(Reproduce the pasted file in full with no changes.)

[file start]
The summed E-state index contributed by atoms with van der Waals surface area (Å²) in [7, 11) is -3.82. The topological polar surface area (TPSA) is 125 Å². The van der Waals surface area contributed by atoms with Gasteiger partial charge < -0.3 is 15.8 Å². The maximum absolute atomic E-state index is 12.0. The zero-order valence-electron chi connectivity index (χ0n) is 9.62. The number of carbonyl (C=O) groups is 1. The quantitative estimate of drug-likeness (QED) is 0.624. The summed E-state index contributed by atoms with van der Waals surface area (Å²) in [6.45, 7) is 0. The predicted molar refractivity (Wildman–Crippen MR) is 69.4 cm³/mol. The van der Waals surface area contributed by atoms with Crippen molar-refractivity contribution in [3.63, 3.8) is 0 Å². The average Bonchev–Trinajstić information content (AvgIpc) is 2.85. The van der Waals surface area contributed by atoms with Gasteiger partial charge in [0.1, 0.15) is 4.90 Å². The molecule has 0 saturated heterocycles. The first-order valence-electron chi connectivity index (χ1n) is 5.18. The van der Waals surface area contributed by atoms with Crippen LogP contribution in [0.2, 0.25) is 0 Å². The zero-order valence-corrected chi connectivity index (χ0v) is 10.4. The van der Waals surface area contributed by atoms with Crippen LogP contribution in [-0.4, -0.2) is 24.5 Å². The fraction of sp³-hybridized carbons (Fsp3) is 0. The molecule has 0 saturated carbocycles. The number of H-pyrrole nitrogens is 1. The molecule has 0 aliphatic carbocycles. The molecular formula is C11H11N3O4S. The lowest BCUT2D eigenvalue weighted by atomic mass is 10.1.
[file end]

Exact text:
The summed E-state index contributed by atoms with van der Waals surface area (Å²) in [7, 11) is -3.82. The topological polar surface area (TPSA) is 125 Å². The van der Waals surface area contributed by atoms with Gasteiger partial charge < -0.3 is 15.8 Å². The maximum absolute atomic E-state index is 12.0. The zero-order valence-electron chi connectivity index (χ0n) is 9.62. The number of carbonyl (C=O) groups is 1. The quantitative estimate of drug-likeness (QED) is 0.624. The summed E-state index contributed by atoms with van der Waals surface area (Å²) in [6.45, 7) is 0. The predicted molar refractivity (Wildman–Crippen MR) is 69.4 cm³/mol. The van der Waals surface area contributed by atoms with Crippen molar-refractivity contribution in [3.63, 3.8) is 0 Å². The average Bonchev–Trinajstić information content (AvgIpc) is 2.85. The van der Waals surface area contributed by atoms with Gasteiger partial charge in [0.1, 0.15) is 4.90 Å². The molecule has 0 saturated heterocycles. The first-order valence-electron chi connectivity index (χ1n) is 5.18. The van der Waals surface area contributed by atoms with Crippen LogP contribution in [0.2, 0.25) is 0 Å². The zero-order valence-corrected chi connectivity index (χ0v) is 10.4. The van der Waals surface area contributed by atoms with Crippen LogP contribution in [-0.4, -0.2) is 24.5 Å². The fraction of sp³-hybridized carbons (Fsp3) is 0. The molecule has 0 saturated carbocycles. The number of H-pyrrole nitrogens is 1. The molecule has 0 aliphatic carbocycles. The molecular formula is C11H11N3O4S. The lowest BCUT2D eigenvalue weighted by atomic mass is 10.1.